David Kirkpatrick

March 16, 2010

The Singularity in the ivory tower

Via KurzweilAI.net — Rutgers is offering an online course on the technological Singularity.

Rutgers plans online course on the Singularity
KurzweilAI.net, Mar. 16, 2010

This summer, Rutgers University plans to offer “Special Topics in Sociology: Singularity Studies, the first accredited college course on the Singularity and associated technologies.

The three-credit summer course will feature online lectures and discussions every Monday and Wednesday evening throughout the summer and is available to students internationally.

The textbook will be The Singularity is Near: When Humans Transcend Biology by Ray Kurzweil, supplemented by online articles appropriate to individual lectures.

The course will feature online interviews with leading futurists and technologists around the world exploring the social implications of these anticipated developments. Topics include future studies and forecasting, finance and entrepreneurship, networks and computing systems,biotechnology and informatics, nanotechnology,neuroscience and human enhancement, artificial intelligence and roboticsenergy and ecological systems, and space and physical sciences.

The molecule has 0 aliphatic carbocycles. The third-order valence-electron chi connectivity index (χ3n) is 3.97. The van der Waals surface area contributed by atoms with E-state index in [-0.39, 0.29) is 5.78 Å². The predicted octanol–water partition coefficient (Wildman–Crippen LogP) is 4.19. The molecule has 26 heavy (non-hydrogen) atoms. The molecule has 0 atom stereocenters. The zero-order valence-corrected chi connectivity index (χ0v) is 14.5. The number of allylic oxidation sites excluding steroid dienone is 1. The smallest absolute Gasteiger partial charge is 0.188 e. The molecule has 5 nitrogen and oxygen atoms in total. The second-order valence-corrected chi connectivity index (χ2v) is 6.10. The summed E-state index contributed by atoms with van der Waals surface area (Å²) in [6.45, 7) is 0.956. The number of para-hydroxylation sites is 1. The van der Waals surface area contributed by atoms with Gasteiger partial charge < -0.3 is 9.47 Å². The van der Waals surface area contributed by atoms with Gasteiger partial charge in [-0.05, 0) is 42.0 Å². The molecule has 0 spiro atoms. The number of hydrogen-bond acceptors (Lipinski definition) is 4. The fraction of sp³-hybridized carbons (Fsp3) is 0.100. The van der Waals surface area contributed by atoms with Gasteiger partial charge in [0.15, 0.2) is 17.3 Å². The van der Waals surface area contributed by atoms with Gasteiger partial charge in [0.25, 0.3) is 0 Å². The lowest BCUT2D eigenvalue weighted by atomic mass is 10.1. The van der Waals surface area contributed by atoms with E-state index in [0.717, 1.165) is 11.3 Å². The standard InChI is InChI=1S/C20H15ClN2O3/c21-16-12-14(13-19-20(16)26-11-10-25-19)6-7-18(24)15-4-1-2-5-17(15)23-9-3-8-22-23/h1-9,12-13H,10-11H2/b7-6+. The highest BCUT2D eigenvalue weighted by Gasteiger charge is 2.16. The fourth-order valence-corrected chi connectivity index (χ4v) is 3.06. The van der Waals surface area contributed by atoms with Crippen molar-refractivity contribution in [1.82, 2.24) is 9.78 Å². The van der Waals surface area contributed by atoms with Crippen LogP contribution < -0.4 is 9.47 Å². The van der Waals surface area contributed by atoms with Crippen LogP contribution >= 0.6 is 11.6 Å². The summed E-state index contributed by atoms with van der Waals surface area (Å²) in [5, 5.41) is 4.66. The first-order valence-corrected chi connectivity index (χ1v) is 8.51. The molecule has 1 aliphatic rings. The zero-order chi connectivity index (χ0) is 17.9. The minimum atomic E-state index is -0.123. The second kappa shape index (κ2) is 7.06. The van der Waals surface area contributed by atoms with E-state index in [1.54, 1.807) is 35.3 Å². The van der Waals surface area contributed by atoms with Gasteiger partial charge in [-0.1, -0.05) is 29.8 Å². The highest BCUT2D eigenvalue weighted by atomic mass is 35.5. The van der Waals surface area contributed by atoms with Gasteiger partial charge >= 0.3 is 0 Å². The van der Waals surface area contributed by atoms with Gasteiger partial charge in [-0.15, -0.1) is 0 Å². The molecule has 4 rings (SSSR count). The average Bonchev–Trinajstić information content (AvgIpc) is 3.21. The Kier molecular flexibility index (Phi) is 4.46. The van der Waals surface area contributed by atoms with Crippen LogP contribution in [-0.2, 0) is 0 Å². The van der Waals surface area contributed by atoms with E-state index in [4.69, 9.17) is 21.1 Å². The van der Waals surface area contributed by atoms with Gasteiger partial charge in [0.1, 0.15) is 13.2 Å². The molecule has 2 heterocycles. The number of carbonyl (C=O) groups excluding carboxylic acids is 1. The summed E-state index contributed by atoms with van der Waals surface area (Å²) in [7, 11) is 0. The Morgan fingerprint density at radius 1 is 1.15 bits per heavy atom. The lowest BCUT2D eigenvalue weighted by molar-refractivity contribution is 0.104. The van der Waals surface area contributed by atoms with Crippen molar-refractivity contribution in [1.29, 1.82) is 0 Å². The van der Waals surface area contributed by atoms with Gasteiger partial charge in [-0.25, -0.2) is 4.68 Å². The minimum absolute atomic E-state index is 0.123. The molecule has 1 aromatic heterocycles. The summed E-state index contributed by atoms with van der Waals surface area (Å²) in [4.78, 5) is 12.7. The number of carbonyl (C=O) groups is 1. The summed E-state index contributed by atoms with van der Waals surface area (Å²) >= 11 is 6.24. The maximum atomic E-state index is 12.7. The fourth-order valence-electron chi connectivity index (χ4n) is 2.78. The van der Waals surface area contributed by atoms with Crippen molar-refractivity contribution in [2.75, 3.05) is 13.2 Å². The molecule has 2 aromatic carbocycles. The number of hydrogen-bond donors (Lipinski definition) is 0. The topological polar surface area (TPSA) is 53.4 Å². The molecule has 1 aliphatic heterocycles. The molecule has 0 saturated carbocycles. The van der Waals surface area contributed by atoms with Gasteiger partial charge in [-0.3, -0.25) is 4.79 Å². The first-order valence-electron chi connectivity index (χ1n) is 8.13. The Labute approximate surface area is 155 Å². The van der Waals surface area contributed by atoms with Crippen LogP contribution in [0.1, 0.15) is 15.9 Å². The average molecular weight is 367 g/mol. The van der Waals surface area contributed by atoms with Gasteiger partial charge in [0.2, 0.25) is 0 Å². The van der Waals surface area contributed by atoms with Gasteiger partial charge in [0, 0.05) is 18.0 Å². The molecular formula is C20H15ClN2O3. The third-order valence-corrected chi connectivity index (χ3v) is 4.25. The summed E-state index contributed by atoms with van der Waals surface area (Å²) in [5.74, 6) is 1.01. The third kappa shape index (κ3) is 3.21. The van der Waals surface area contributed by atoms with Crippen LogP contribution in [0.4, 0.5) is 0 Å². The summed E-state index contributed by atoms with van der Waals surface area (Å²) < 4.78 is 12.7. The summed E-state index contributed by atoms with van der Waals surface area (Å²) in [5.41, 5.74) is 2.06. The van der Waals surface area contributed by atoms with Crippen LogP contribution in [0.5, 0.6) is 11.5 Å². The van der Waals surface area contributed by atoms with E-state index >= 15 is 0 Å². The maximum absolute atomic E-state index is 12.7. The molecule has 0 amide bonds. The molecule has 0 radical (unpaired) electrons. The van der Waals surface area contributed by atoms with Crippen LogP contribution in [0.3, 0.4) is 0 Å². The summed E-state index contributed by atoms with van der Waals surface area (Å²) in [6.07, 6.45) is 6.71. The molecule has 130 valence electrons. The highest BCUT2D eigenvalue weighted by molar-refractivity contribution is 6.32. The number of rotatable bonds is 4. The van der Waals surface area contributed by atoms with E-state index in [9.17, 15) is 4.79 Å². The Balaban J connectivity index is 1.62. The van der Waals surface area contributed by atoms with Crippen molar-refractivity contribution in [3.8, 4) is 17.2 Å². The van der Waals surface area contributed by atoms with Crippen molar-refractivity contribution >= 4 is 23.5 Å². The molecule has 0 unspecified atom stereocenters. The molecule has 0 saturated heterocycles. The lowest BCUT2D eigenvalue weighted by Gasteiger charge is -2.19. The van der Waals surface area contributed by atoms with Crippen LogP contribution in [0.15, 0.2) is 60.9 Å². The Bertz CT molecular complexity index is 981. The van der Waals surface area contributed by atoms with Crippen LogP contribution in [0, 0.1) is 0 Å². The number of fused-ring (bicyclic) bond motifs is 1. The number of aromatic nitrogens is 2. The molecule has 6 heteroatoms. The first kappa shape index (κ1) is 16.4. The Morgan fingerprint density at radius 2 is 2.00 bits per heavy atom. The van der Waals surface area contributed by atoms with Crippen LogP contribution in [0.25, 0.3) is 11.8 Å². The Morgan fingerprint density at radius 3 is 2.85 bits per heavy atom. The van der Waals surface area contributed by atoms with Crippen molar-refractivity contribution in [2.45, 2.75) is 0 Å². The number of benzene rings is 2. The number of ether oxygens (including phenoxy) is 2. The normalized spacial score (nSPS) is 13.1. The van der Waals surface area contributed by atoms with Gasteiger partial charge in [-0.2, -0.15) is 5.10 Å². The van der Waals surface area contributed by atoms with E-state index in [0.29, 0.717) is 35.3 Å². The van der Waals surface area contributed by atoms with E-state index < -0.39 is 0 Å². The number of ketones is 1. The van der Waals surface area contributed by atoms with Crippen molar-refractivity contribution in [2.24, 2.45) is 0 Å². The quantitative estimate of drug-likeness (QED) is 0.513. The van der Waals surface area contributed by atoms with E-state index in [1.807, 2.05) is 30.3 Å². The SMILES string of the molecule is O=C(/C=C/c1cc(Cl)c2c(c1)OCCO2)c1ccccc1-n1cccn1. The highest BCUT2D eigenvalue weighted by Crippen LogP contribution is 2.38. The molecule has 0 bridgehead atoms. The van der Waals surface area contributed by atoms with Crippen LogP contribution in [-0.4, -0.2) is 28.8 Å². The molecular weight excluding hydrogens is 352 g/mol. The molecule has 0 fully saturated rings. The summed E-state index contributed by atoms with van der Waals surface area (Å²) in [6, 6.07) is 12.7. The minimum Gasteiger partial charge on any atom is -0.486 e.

The course will be taught by a father-son team, Ben and Ted Goertzel. Ben is the Director of Applied Research for the Singularity Institute for Artificial Intelligence and an External Research Professor at Xiamen University in China. He also heads up two startup companies, Novamente LLC and Biomind LLC, has written several books on artificial intelligence and related topics, and is an advisor to the AIRobotics Track at Singularity University.

Ted, Ben’s father, is a sociology professor at Rutgers who regularly teaches a Cyberspace and Society course and is author or co-author of numerous books on sociology andscience.

Students and guest speakers will be recruited internationally. The sessions will be recorded and available for viewing during the semester via the Elluminate system.

More info: Singularity Studies: The Future of Humanity in the Age of Superhuman Artificial Intelligence

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